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Wednesday, 15 October 2003
FERMAT'S ENIGMA by SIMON SINGH
CATEGORY: NON-FICTION, MATHEMATICAL HISTORY
I remember a friend of mine, Art Carroll, trying to describe the significance of Antoine Fermat (17th century French mathmetician, and wacky burner of priests at the stake). I appreciated, in a very abstract way, the effects of Fermat's last theorem on the mathematical theory community. Proving Fermat's theorem, which is an outgrowth of the Pythagorean theorem (remember a2 + b2 = c2?), has kept mathmeticians busy for years. As you may or may not know, Mathmetician Andrew Wiles of Princeton University delivered a proof in 1993, which was found to have a flaw in it that caused an additional solid year of work to fix. This is only part of the story, though. The history of mathematical theory, starting with a fantastic chapter on the Pythagorean school in Greece and going on into the history of Fermat's accomplishments. I bought Fermat's Enigma on the strength of Singh's earlier work CODE BOOK. I make a hobby of cypers and code-breaking, and of all the books I've read on the subject, I find Singh's CODE BOOK to be the most consistently approachable, easy to read, and erudite approach to the subject I've ever read. FERMAT is just as good, but in a different fashion-- it's a great introduction to the history of mathematics that anyone can read. I highly recommend this book. Walt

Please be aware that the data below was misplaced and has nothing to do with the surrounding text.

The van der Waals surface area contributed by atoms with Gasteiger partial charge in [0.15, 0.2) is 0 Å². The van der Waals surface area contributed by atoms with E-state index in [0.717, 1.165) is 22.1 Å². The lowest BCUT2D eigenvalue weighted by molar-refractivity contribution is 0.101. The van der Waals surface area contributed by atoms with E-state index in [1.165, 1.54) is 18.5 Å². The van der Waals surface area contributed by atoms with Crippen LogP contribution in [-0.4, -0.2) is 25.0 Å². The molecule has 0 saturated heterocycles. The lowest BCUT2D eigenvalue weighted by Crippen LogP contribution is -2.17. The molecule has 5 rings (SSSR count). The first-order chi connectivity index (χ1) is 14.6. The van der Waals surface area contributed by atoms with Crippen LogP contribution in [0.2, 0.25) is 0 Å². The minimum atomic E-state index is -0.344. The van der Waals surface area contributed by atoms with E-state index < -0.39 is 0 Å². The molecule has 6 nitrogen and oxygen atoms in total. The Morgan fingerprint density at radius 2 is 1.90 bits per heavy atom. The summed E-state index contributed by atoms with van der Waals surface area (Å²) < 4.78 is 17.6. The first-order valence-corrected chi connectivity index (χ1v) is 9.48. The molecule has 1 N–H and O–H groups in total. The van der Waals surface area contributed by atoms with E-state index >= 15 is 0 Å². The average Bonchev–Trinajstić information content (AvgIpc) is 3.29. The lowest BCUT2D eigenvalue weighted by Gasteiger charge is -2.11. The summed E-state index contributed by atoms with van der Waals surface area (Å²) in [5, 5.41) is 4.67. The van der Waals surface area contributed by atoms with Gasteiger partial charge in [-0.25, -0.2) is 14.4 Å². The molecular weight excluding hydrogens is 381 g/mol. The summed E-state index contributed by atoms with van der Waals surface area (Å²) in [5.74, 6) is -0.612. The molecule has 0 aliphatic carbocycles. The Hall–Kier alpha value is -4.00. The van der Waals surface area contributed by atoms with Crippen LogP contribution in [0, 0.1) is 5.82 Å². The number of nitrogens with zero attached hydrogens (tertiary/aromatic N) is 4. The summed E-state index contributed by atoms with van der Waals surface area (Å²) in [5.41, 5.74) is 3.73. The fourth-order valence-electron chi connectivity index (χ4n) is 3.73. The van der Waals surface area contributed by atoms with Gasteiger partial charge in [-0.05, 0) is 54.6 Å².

Posted by mrnizz at 12:40 AM EDT
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